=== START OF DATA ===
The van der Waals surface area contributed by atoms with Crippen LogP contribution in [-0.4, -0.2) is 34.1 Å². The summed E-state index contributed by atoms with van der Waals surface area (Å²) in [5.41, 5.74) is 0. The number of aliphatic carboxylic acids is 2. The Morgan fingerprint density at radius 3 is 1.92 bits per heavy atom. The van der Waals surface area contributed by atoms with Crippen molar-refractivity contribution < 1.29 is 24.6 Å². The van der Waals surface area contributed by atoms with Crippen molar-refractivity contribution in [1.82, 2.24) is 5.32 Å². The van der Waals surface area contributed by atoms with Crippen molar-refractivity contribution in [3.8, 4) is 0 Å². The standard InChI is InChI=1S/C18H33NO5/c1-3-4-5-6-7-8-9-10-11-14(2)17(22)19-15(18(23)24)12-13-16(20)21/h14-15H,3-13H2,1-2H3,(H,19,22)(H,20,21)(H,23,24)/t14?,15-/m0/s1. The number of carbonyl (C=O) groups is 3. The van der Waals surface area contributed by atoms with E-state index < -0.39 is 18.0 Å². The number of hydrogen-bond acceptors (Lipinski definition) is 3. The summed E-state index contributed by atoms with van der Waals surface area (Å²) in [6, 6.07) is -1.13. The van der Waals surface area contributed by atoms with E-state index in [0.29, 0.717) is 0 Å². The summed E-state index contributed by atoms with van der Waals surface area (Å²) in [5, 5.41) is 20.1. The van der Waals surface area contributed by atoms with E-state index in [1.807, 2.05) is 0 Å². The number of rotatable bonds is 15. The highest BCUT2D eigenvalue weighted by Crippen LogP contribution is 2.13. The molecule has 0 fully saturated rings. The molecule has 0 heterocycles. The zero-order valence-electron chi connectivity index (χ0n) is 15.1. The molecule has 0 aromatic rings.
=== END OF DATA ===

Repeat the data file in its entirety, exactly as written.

The van der Waals surface area contributed by atoms with Crippen LogP contribution in [-0.4, -0.2) is 34.1 Å². The summed E-state index contributed by atoms with van der Waals surface area (Å²) in [5.41, 5.74) is 0. The number of aliphatic carboxylic acids is 2. The Morgan fingerprint density at radius 3 is 1.92 bits per heavy atom. The van der Waals surface area contributed by atoms with Crippen molar-refractivity contribution < 1.29 is 24.6 Å². The van der Waals surface area contributed by atoms with Crippen molar-refractivity contribution in [1.82, 2.24) is 5.32 Å². The van der Waals surface area contributed by atoms with Crippen molar-refractivity contribution in [3.8, 4) is 0 Å². The standard InChI is InChI=1S/C18H33NO5/c1-3-4-5-6-7-8-9-10-11-14(2)17(22)19-15(18(23)24)12-13-16(20)21/h14-15H,3-13H2,1-2H3,(H,19,22)(H,20,21)(H,23,24)/t14?,15-/m0/s1. The number of carbonyl (C=O) groups is 3. The van der Waals surface area contributed by atoms with E-state index < -0.39 is 18.0 Å². The number of hydrogen-bond acceptors (Lipinski definition) is 3. The summed E-state index contributed by atoms with van der Waals surface area (Å²) in [6, 6.07) is -1.13. The van der Waals surface area contributed by atoms with E-state index in [0.29, 0.717) is 0 Å². The summed E-state index contributed by atoms with van der Waals surface area (Å²) in [5, 5.41) is 20.1. The van der Waals surface area contributed by atoms with E-state index in [1.807, 2.05) is 0 Å². The number of rotatable bonds is 15. The highest BCUT2D eigenvalue weighted by Crippen LogP contribution is 2.13. The molecule has 0 fully saturated rings. The molecule has 0 heterocycles. The zero-order valence-electron chi connectivity index (χ0n) is 15.1. The molecule has 0 aromatic rings.